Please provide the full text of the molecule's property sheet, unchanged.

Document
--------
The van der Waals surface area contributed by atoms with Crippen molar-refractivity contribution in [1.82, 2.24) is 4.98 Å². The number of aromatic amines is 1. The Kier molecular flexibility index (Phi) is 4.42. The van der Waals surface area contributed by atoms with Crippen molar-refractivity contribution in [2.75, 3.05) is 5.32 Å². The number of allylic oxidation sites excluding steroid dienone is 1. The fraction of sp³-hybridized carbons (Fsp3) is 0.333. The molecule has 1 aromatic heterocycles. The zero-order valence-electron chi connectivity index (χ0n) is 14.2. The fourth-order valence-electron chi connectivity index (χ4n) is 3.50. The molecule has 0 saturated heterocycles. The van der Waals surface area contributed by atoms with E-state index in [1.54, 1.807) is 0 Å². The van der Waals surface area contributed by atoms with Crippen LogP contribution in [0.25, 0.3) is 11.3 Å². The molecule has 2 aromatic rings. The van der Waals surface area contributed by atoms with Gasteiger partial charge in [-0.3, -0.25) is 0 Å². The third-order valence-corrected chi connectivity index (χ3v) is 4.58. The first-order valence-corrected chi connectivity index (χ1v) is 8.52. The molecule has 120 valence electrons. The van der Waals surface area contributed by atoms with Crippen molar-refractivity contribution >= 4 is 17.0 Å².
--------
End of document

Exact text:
The van der Waals surface area contributed by atoms with Crippen molar-refractivity contribution in [1.82, 2.24) is 4.98 Å². The number of aromatic amines is 1. The Kier molecular flexibility index (Phi) is 4.42. The van der Waals surface area contributed by atoms with Crippen molar-refractivity contribution in [2.75, 3.05) is 5.32 Å². The number of allylic oxidation sites excluding steroid dienone is 1. The fraction of sp³-hybridized carbons (Fsp3) is 0.333. The molecule has 1 aromatic heterocycles. The zero-order valence-electron chi connectivity index (χ0n) is 14.2. The fourth-order valence-electron chi connectivity index (χ4n) is 3.50. The molecule has 0 saturated heterocycles. The van der Waals surface area contributed by atoms with E-state index in [1.54, 1.807) is 0 Å². The van der Waals surface area contributed by atoms with Crippen LogP contribution in [0.25, 0.3) is 11.3 Å². The molecule has 2 aromatic rings. The van der Waals surface area contributed by atoms with Gasteiger partial charge in [-0.3, -0.25) is 0 Å². The third-order valence-corrected chi connectivity index (χ3v) is 4.58. The first-order valence-corrected chi connectivity index (χ1v) is 8.52. The molecule has 120 valence electrons. The van der Waals surface area contributed by atoms with Crippen molar-refractivity contribution >= 4 is 17.0 Å².